AMONG the many individuals and institutions that are keeping a close eye on Burma’s elections, a special place is reserved for ‘observer’ organizations, groups tasked with monitoring how the electoral process unfolds.
They are a heterogeneous bunch: there are 12 national and 16 regional groups, fielding about 11 thousand people, and 400 watchers from various embassies. More observers from the Association of Southeast Asian Nations (ASEAN) have joined them, while a number of organizations specialized in this activity have been operating for a while: among them is the Asian Network for Free Elections (ANFREL).
On Oct. 6, Asian Correspondent spoke to Damaso G. Magbual, ANFREL’s Head of Mission. The first point he made was that the elections are not quite upcoming: they have been going on for a while and will not be truly over until eventual disputes are settled.
“It is not just a matter of voting, it is really about the whole process, from drafting laws on democracy to conflict resolution after the vote is cast, from the registration of political parties to the freedom to campaign,” contended Mr. Magbual, who said that ANFREL has a permanent office in Burma and that a preliminary mission arrived here in early September.
So far we have not observed anything that should alarm us. There have been irregularities, but then there is no perfect election anywhere.
According to ANFREL, for now the situation looks relatively good, especially when compared to the 2010 elections, which were widely seen as rigged.
“So far we have not observed anything that should alarm us. There have been irregularities, but then there is no perfect election anywhere,” argued Mr. Magbual, saying that the history of a country should also be factored in when judging an election – and recent Burmese history has been dominated by military dictatorship, no less.
Among the issues reported, a major problem is vote buying, which ANFREL said is common throughout the country. This includes providing cash to people who attend rallies – in some instances, up to 20,000 kyats (about $15) from the Union Solidarity and Development Party (USDP) according to Mr. Magbual – and plenty of other favors, from promises to build schools and hospitals to handing out gifts during rallies (something which both the USDP and the NLD have engaged in).
There have also been cases of harassment, and votes in ethnic areas have been cancelled. In early October, the Union Elections Commission excluded 600 village tracts in Shan and Kachin State on security grounds.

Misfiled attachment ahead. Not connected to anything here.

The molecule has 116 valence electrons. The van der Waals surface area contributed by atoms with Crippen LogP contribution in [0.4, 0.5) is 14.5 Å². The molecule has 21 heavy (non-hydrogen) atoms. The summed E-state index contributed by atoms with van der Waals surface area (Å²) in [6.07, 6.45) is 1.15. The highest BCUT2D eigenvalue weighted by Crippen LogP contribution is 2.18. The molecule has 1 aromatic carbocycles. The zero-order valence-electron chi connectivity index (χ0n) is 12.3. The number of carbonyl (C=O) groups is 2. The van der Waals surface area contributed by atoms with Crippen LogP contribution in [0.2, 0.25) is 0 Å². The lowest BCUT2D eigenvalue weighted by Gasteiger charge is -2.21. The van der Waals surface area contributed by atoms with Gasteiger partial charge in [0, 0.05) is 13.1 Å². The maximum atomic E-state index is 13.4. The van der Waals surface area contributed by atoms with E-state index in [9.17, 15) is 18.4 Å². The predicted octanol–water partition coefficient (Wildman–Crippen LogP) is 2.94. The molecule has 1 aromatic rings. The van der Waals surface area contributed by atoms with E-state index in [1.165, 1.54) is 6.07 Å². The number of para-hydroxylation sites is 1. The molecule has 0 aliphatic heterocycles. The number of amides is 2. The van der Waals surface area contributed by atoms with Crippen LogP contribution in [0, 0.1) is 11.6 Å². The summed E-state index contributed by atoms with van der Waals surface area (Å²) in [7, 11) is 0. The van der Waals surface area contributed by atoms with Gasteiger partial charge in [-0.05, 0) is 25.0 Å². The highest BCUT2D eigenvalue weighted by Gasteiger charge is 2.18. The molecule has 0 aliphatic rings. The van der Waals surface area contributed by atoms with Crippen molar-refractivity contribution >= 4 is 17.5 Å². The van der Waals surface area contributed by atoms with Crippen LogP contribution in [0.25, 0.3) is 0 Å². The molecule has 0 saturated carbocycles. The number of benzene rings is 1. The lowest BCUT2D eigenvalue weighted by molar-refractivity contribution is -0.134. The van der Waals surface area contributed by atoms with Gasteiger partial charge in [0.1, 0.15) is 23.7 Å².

ANFREL enjoyed limited access to these areas but told us that where they were allowed to check, conditions were indeed too poor to hold proper elections.
Others took a more sanguine position, with Manam Tu Ja, the leader of the Kachin State Democracy Party, publicly saying that ethnic parties in his areas have been damaged. “We have less chance to get many votes. These areas are where Kachin parties are stronger. The decision has a real impact on Kachin parties in the elections,” he told the media.
Another issue – a “sore point” says Mr. Magbual – is the military vote. As the Burmese military is a political force – perhaps the most powerful in the nation, since the 2008 constitution provides them with 25 percent of seats in parliament – there has been plenty of speculation that soldiers would be harassed into supporting the USDP.
The fact that military personnel expressed their preferences in compounds hermetically closed to outsiders – including to the observers who are supposed to watch the elections – further increased suspicions.
“In 2010, some of the candidates said they were sure they had won. They were confident about it, but when the military votes were added, they suddenly found out they had lost,” said Mr. Magbual, who added that in any case military votes are too few to be decisive at the national level.
A more fundamental problem is the fact that the election of lower house MPs is based on townships, whose populations vary tremendously. Current laws, in other words, provide small constituencies with excessive weight by allowing them to vote for the same number of candidates as much larger communities.
Everything might be alright even on election day, but that does not mean that it will be a fair election.
It is a problem known as “malapportionment” and some suspect it is not just a legislative oversight: the military is supposed to hold more sway in small villages then in cities, since locals there have less chances of being properly informed about the elections and are more likely to be threatened.
According to a report by Myanmar Now, “votes in the smallest constituencies have several hundred times more influence in the Lower House than those in the country’s biggest constituencies.”
The same article noted that some powerful figures are running in tiny constituencies, possibly because winning there is easier. “Thet Swe, a former naval chief, is running for a Lower House seat for the ruling party in tiny Cocokyun, the country’s second smallest constituency,” reads the report.
ANFREL also warned that their analysis – so far quite positive – may change after Sunday. “Everything might be alright even on election day, but that does not mean that it will be a fair election,” says Mr. Magbual. “The polling might be good, but what if the counting is manipulated?”
He drew a parallel with past elections in Cambodia: in one case, he said, “observers said everything was well right after the votes were cast. But the vote counting was still going on and Hun Sen [the current Prime Minister] managed to manipulate it because he controlled the military and the officials.”